Well, this one has certainly rushed to our screens. Originally finished in 2007, the film was shown at various conventions, was then ‘beefed up’ in re-shoots in 2008 and now, finally, hurtles onto our screens in 2009. The plan is for it to be released at the cinema in the UK the same week it escapes onto DVD and Blu-Ray in The States. Panic not though, it’ll be on disc here too in less than a month. This is not dissimilar to the release pattern which Bubba Ho-Tep (my personal favourite Campbell film) received. I had bought several friends copies of the region 1 DVD and had worn my Ho-Tep tee for the best part of a year around the office, before people started to comment on it – because that’s how long it took the film to arrive here in the UK. We’ll see if My Name Is Bruce has the same eventual impact.

As a long-time reader of comics, I was interested to see that this film was made by a spin-off of Dark Horse Comics, and written by long-time Dark Horse scribe Mark Verheiden (he who helped come up with the Alien Versus Predator comics some twenty-odd years ago and, by the way, did it far better then than the films do it now). Although, I suspect, Bruce Campbell had more than a word or two of involvement in the drafting of this film since it is, after all, about him.

If you've so-much-as glanced through his autobiography, If Chins Could Kill (to which this film is a sort-of companion) you'll appreciate his wry, self-deprecating sense of humour. Anyone who has seen the Evil Dead films (new DVD editions of which seem to be released weekly) or his legendary turn in the afore-mentioned Bubba Ho-Tep, will know that he isn’t remotely frightened of making a fool of himself. Therefore, there was never any danger that this film would be a vanity project.

Instead, what it is is a deliberately lame, deeply affectionate throw-back to the truly awful straight-to-video horror films of the 1980s, where Campbell first made his name and paid his rent, before CGI monsters and post-modern irony gave such films some measure of legitimacy. Many of the classic 80s tropes are here: the blue lightning, the child whose name ends in ‘y’ (Skippy, in this case) and the plot which is actually a lift from the 1950s.

To say that BC is the only professional actor here is to over-estimate his co-stars’ abilities. He would appear to be the only actor of any calibre. But that is part of the film’s appeal. Judging from the lighting, the framing, the entire mise-en-scene (look it up) you’d think the last 25 years of film making just hadn’t happened. But that really isn’t a problem. It means the film isn’t a victim to all those jump-cut, flash-fame, out-of-focus fashion accessories which have to adorn horror-films these days. It’s a simpler, more traditional piece of work which will doubtless delight the hoards of Campbellites (Campbellonians? Campbellese?) whilst leaving civilians entirely cold.

What we have here is a ‘what if’ Bruce Campbell; a fake shemp version of the Bruce Campbell we know and love (or are completely indifferent to, I suppose), a Bruce Campbell who doesn’t possess the disarming sense of humour, who doesn’t get lucrative bit-part roles in the Spider-Man movies directed by his best mate, who sports an awful line in Hawaiian shirts and, therefore, doesn’t have the self-respect of a dog. He lives in a beaten-up trailer, he drowns his considerable sorrows in Shemp’s Old Tyme whisky and he rages at the world. This Campbell is, to put none-too-fine a point on it, a real schmuck.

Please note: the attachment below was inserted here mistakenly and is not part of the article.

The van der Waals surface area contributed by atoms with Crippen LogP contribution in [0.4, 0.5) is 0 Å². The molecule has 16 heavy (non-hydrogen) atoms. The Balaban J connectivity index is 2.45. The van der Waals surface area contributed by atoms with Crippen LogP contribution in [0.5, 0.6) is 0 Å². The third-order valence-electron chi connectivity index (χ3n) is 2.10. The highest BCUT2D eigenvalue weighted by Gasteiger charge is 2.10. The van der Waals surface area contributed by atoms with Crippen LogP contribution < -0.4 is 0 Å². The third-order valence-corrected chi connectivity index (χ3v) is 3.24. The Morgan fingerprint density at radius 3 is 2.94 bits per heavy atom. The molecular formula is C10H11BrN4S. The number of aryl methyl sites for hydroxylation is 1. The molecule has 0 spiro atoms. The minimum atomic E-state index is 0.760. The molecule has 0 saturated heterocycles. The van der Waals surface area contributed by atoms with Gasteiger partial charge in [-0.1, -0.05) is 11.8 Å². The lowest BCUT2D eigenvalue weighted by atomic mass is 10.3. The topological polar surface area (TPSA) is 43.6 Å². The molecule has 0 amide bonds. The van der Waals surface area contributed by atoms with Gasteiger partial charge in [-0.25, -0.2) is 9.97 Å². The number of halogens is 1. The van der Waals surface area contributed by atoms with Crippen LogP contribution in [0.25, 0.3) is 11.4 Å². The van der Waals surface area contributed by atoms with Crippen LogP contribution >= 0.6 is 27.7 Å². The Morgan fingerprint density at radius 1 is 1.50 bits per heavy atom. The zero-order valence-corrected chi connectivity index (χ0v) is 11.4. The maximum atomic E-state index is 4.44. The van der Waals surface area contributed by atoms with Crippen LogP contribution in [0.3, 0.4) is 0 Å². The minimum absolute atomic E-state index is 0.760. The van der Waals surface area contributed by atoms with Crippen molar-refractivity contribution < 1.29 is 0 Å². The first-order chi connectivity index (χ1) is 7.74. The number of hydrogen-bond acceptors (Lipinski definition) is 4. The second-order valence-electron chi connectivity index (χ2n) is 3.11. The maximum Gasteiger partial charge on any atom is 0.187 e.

The story, if one can call it that, begins when Campbell’s number one fan, Jeff, arrives at his trailer door. Jeff’s hick-home-town of Goldlick is being terrorised by a resurrected Chinese spirit called Guan-di (oh, that old chestnut) so Jeff, who’s not the brightest button (not that this Campbell is any Nobel laureate either) kidnaps Campbell and takes him home so he can save the town, population 339 and falling … You see, he thinks that his hero is a real hero. Fortunately, the ego-maniac Campbell convinces himself that this is all a big set-up for his birthday, so plays along cheerfully.

Finally, after a leisurely and fairly uninvolving first act, the story gets going with a few comedy death-scenes (most notably the omni-present Ted Raimi’s) and plenty of cracking Campbell put-downs. But, even here, the film never manages to emerge from the shadow of Bubba Ho-Tep, not that I’m convinced it’s really trying to.

Bruce Campbell is always worth the effort, but here his talents as an actor are not brilliantly showcased by his lesser skills as a director. Ultimately, the film is little more than an amusing diversion, which never quite manages to be as charming as it thinks it is, since it is focussed very clearly on appealing only to those who already know and love Campbell’s oeuvre. The film is peppered (though not full-to-over-flowing) with references that the fans will love but, oddly, My Name Is Bruce’s most obvious influence, reflected first in its use of townsfolk-singers as a sort of Greek chorus, is Russ Meyer.

The supreme irony, then, is that this film, which is so clearly designed to go straight-to-video, is getting a theatrical release where it will be unleashed on an unsuspecting and ill-prepared mainstream audience. One could look upon that as professional suicide but, as Campbell himself would say, “It’s only suicide if I die!”
You’ll find more info about this movie and its eccentric release pattern at the official website:

Directed by: Bruce Campbell.
Written by: Mark Verheiden
Starring: Bruce Campbell, Ted Raimi, Taylor Sharpe, Ted Raimi, Grace Thorsen, Ted Raimi
Cert: 15
Dur: 86 mins

image © Anchor Bay Entertainment

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